Only three wines are made at Te Hera. The ‘Ocean Child’ Riesling 2016 was actually made from fruit from a Dry River Road vineyard, as the Te Muna Road district experienced damaging frosting that growing season. The wine showed freshness with exotic mandarin notes and a taut, racy, slender palate. The second label ‘Kiritea’ Pinot Noir 2014 was bright ruby-red with good intensity of primary fruit aromas of dark red berryfruit and a touch of resinous oak. Sweet and luscious dark red berries, black cherries and subtle oak on the supple palate, the flavours grow in richness and depth in the glass. The ‘Reserve’ Pinot Noir 2013 is indeed a more serious bottling, being a selection of the 10 best barrels given extended oaking. A little garnet colour now, but finely concentrated on nose and palate with complexing savoury layers to the dark red fruits. Some whole cluster? Very fine-grained tannins complete the wine. John Douglas held a quiz after lunch testing the diners’ vinous knowledge. Some questions are easy, and some are very technical, but it’s really fun.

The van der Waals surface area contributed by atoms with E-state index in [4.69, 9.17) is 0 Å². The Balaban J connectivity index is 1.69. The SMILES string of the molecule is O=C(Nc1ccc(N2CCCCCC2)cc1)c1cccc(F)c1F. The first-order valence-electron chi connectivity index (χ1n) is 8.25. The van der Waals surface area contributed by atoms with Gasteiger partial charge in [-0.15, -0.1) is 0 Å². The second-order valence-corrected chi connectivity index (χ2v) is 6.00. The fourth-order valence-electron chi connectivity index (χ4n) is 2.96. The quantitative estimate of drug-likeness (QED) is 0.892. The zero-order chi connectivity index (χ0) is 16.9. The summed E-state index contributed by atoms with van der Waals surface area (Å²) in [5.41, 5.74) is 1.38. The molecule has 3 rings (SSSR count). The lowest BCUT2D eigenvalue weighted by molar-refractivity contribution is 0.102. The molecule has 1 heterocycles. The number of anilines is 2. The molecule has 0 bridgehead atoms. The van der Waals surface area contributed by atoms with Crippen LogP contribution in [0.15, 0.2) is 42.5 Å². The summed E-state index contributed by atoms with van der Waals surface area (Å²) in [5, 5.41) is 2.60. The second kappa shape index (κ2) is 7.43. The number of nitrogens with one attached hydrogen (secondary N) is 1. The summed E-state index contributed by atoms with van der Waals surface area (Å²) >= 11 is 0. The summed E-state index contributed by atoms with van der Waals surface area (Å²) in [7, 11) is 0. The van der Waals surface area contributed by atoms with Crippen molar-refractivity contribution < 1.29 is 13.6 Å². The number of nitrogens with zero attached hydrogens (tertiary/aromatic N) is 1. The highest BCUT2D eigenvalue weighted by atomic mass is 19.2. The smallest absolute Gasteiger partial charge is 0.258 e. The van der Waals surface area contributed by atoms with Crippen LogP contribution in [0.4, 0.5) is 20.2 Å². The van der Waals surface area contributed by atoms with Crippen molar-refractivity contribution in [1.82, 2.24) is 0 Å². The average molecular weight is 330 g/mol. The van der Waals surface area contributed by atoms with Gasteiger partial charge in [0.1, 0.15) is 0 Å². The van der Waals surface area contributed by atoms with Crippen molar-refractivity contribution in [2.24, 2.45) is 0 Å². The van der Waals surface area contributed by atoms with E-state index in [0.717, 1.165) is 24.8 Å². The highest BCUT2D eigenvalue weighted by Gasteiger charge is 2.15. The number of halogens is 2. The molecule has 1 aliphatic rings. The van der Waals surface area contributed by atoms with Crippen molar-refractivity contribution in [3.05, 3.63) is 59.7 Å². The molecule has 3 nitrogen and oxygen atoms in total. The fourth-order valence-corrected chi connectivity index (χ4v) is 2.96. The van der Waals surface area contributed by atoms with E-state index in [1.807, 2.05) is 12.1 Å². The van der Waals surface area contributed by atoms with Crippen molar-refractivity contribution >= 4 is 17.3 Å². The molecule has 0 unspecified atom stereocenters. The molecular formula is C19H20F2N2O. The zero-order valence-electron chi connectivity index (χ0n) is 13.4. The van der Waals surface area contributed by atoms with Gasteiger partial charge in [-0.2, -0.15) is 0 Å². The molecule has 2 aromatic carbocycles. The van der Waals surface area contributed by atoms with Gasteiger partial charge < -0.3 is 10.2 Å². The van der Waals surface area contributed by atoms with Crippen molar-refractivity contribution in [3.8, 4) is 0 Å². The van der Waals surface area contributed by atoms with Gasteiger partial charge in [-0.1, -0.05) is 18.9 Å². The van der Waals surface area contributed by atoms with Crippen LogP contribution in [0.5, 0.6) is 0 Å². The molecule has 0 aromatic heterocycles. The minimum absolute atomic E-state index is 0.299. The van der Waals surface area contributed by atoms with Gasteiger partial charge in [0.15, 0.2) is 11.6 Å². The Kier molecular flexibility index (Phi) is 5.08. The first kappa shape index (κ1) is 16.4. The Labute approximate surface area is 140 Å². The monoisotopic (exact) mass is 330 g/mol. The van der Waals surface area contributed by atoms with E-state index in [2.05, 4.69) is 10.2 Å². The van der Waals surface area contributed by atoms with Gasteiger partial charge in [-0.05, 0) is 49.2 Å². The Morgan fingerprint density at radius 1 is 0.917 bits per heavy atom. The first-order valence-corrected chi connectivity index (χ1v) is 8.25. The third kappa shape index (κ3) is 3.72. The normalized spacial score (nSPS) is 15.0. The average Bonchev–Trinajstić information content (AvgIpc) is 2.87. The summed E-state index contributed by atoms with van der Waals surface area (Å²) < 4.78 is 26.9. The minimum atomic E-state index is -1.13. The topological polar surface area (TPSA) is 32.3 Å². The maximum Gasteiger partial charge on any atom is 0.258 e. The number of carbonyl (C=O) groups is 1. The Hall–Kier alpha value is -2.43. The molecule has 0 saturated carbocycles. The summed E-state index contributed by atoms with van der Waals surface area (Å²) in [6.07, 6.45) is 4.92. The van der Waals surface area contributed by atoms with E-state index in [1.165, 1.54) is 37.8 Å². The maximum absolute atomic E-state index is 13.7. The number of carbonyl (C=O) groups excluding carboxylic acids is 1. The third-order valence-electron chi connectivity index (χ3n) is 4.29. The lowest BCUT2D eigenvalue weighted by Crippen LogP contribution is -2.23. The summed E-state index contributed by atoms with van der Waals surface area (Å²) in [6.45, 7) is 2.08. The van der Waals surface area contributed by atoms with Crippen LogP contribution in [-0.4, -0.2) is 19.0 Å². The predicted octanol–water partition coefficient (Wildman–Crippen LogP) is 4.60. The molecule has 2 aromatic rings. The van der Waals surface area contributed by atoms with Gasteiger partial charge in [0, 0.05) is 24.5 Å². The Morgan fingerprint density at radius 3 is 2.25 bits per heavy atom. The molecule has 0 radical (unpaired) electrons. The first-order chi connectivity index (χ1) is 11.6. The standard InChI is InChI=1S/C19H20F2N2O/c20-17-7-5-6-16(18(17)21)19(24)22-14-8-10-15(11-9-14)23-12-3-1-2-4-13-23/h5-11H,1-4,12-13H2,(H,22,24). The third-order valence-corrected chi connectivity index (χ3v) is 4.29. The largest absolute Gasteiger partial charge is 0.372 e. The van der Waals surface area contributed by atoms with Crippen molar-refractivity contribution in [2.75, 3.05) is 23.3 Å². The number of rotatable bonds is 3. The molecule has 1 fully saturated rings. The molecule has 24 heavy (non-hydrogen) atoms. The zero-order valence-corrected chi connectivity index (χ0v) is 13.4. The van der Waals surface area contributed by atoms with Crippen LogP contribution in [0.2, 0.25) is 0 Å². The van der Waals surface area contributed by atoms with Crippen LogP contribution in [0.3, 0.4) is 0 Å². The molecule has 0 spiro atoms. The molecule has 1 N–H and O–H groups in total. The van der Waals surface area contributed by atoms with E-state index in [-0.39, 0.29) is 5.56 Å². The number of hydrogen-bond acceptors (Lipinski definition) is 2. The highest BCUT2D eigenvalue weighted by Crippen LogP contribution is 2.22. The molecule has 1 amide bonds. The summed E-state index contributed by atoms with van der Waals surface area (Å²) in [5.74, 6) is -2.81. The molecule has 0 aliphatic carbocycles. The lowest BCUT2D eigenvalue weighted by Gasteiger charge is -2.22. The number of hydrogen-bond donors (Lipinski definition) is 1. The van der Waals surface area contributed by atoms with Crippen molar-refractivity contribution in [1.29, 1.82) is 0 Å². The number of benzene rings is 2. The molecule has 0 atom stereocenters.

Roz & Michael Finucane – Alexander Vineyard

Alexander Vineyard
Alexander Vineyard is relatively new, taking over from Croft Wines recently in The Meandering Lunch. Michael and Roz Finucane have been making wine from Pinot Noir and Merlot for over 15 years in Martinborough, their new winery and cellar door complex on Hinakura Road near the golf course commissioned in 2014. Nick Arnold provided the Alexander Vineyard food course, Medici’s Ora King Salmon Three Ways – Tea-smoked with citrus cucumber relish and herb crème fraiche, Vodka beetroot cured with fennel, rhubarb and orange salad, avocado and lime salsa, and Blackened Cajun with Greek salad and tzatziki.